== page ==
STEM students embarking on career paths get backing from some major players

DuPont is fully funding Delaware initiative anchored by Discovery Education’s K-12 learning platform
By: | November 22, 2021
A key goal of the Delaware Pathways program is to start getting students focused on potential careers and the skills they need in middle school.A key goal of the Delaware Pathways program is to start as early as middle school getting students focused on potential careers and the skills necessary to pursue them.

STEM and career, and technical education pathways in Delaware are getting a major boost from a unique public-private partnership involving chemical giant DuPont.

The new alliance, which comprises the Delaware Department of Education, DuPont and Discovery Education, will provide the state’s students with a wealth of new STEM instructional materials and enhanced CTE programs under the Delaware Pathways skills initiative.

“Connecting what is being taught in the classroom to Delaware employers is critical,” said Luke Rhine, director of the career and technical education and STEM initiatives at the Delaware Department of Education. “The resources provided through this partnership will support middle school and high school teachers as they build bridges between classrooms and careers for all students.

DuPont, which is headquartered in Wilmington, Delaware, will fully fund the initiative by district access to Discovery Education’s K-12 learning platform. The state’s educators will also participate in ongoing professional development and one-on-one coaching to guide them in maximizing the use of Discovery’s platform and connecting with other educators.

A key goal of the initiative is to start getting students focused on potential careers by letting them participate in work-based learning in middle school. This helps them begin to connect instruction to career aspiration as they develop skills for teamwork, networking, leadership and other workplace essentials, Rhine says.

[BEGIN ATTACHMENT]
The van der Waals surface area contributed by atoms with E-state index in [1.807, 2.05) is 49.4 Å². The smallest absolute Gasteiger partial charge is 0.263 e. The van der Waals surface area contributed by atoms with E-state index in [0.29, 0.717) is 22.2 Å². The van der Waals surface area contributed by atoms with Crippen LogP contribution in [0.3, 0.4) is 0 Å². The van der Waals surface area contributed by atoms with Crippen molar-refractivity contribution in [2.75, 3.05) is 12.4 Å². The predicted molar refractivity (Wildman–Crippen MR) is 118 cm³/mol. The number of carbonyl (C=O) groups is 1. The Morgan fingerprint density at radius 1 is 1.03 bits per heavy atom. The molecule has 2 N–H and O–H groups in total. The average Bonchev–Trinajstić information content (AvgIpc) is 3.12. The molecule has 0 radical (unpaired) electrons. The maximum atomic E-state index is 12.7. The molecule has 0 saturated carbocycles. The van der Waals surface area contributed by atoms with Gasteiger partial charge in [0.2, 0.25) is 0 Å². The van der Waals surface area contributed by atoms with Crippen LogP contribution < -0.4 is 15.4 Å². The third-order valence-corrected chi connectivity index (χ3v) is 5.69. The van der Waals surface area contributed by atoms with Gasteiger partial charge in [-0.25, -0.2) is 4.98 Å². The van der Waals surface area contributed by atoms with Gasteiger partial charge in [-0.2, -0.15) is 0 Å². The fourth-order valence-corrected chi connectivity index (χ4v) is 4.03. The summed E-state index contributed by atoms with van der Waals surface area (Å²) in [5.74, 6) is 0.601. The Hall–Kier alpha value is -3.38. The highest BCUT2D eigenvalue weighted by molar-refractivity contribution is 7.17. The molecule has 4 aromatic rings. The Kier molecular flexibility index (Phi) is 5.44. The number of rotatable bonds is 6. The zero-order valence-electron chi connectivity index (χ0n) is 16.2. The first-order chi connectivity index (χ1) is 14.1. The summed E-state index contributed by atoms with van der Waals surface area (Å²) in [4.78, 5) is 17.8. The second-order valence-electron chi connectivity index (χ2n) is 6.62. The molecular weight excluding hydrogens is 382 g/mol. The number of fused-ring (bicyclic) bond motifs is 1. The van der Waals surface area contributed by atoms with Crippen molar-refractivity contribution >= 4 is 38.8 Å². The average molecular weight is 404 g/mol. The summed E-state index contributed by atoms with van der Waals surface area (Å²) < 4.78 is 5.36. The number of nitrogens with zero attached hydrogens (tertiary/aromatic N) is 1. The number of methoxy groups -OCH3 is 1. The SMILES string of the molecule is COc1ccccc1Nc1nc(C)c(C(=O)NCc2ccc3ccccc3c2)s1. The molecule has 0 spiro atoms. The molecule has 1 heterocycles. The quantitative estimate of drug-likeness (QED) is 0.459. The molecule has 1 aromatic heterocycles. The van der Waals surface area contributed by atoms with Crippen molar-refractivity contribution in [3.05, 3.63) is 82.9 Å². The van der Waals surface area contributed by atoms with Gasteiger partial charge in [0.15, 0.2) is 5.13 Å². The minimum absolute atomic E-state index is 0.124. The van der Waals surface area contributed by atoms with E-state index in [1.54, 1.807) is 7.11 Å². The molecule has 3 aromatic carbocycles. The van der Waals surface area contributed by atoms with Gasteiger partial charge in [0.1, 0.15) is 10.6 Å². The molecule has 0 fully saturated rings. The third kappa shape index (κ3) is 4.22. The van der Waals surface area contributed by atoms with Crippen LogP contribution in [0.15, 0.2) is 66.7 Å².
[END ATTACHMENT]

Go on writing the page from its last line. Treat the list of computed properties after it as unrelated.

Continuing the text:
As an introduction to the workplace, students can first take virtual internships that are not limited to a school’s hometown. “If the last year and a half has taught us anything, it’s that there is no geographic barrier to our ability to place people into career paths outside the state,” Rhine says.

Another goal is to help high-schoolers develop a clearer picture of their career goals and take critical courses, such as fundamental anatomy or health science before they graduate, adds Karen Beerer, Discovery Education’s senior vice president of teaching and learning. “As students get into high school, we need to do more to expose them to the real world of careers,” she says. “Going to a four-year college to decide what you want to do is very expensive today.”

In backing the three-year initiative, DuPont has become the newest member of a national industry partnership, the STEM Careers Coalition, as the company promotes access to STEM and CTE and works to create a more diverse talent pool for the workforce, says Dan Turner, DuPont’s reputation and media relations leader in its Corporate Communications department.

“I think the partnership provides an excellent blueprint for how the public and private sectors can partner to ensure we are properly preparing today’s students for tomorrow’s careers,” Turner says. “Each entity in our partnership brings unique knowledge, talents and resources to this collaboration, and, through constant communication, we are able best understand each other’s needs and goals.”


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